Not in the vase that sculptors decorate;
Its sweetness all is of my native land;
And e’en its fragrant leaf has not ts mate
Among the perfumes which the rich and great
Buy from the odours of the spicy East.
You love your flowers and plants, and will you hate
The little four-leaved rose that I love best,
That freshest will awake, and sweetest go to rest?
“The Primrose” by Nicoll
THE milk-white blossoms ofthe thorn
Are waving o’er the pool,
Moved by the wind that breathes along
So sweetly and so cool.
The hawthorn clusters bloom above,
The primrose hides below,
And on the lonely passer-by
A modest glance doth throw!
The humble primrose’ bonnie face
I meet it everywhere;
Where other flowers disdain to bloom,
It comes and nestles there.
Like God’s own light, on every place
In glory it doth fall:
And where its dwelling-place is made,
It straightway hallows all !
Where’er the green-winged linnet sings,
The primrose bloometh lone ;
And love it wins- deep love-from all
Who gaze its sweetness on.
On”field- paths narrow, and in woods,
We meet thee near and far,
Till thou becomest prized and loved,
As things familiar are!
The stars are sweet at eventide,
But cold, and far away;
The clouds are soft in summer time,
But all unstable they:
The rose is rich-but pride of place
Is far too high for me
God’s simple common things I love—
My primrose, such as thee!
I love the fireside of my home,
Because all sympathies,
The feelings fond of every day,
Around its circle rise.
And while admiring all the flowers
That summer suns can give,
Within my heart tho primrose sweet,
In lowly love doth live!
“The Bramble Flower” by Elliott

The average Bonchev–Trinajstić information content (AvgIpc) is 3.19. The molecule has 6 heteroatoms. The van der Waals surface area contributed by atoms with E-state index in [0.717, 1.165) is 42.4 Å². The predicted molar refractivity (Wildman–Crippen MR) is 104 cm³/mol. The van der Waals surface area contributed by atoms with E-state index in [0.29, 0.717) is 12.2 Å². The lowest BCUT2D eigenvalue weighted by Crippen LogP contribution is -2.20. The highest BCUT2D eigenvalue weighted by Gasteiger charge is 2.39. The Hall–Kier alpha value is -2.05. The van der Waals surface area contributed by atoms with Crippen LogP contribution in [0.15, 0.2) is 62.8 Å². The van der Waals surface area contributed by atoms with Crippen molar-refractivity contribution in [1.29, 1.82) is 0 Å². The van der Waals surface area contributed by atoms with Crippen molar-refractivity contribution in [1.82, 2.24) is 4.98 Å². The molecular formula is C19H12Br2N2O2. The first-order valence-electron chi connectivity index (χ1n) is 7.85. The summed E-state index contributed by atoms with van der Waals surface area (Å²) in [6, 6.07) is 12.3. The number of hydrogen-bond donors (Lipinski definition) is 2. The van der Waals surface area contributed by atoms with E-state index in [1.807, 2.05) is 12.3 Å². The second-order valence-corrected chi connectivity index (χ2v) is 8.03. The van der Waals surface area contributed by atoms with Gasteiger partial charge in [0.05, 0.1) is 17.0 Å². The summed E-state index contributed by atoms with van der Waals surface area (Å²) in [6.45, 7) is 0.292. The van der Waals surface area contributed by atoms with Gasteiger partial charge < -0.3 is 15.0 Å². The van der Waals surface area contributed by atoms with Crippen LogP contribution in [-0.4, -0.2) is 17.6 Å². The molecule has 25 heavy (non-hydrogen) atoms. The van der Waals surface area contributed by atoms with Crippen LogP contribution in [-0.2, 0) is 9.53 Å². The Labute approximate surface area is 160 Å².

THY fruit full well the schoolboy knows,
Wild bramble of the brake!
So, put thou forth thy small white rose;
I love it for his sake.
Though woodbines flaunt and roses glow
O’er all the fragrant bowers,
Thou need’st not be ashamed to show
Thy satin-threaded flowers;
For dull the eye, the heart is dull,
That cannot feel how fair,
Amid all beauty beautiful,
Thy tender blossoms are!
How delicate thy gauzy frill!
How rich thy branchy stem!
How soft thy voice when woods are still,
And thou sing’st hymns to them;
While silent showers are falling slow,
And, ‘ mid the general hush,
Asweet air lifts the little bough,
Lone whispering through the bush!
The primrose to the grave is gone;
The hawthorn flower is dead;
The violet by the mossed gray stone
Hath laid her weary head;
But thou, wild bramble ! back dost bring,
In all their beauteous power,
The fresh green days of life’s fair spring,
And boyhood’s blossomy hour.
Scorned bramble ofthe brake! once more
Thou bidd’st me be a boy,
To gad with thee the woodlands o’er,
In freedom and in joy.
“Spring Blossoms” by Warton
MINDFUL of disaster past,
And shrinking at the northern blast,
The sleety storm returning still,
The morning hoar, the evening chill,
Reluctant comes the timid Spring:
Scarce a bee, with airy ring,
Murmursthe blossomed boughs around
That clothethe garden’s southern bound:
Scarce the hardy primrose peeps
From the dark dell’s entangled steeps:
O’er the field of waving broom
Slowly shoots the golden bloom:
And but by fits the furze-clad dale
Tinctures the transitory gale.
Scant along the ridgy land
The beans their newborn ranks expand;
The fresh-turned soil, with tender blades,
Thinly the sprouting barley shades;
Fringing the forest’s devious edge
Half-robed appears the hawthorn hedge;
Or to the distant eye displays,
Weakly green, its budding sprays.
“Buttercups and Daisies” by Mary Howitt
BUTTERCUPS and Daisies,
Oh! the pretty flowers!
Coming ere the spring- time,
To tell of sunny hours.
While the trees are leafless,
While the fields are bare,
Buttercups and Daisies
Spring up everywhere.
Little hardy flowers,
Like to children poor,
Playing in their sturdy health
By their mother’s door;
Purple with the north wind,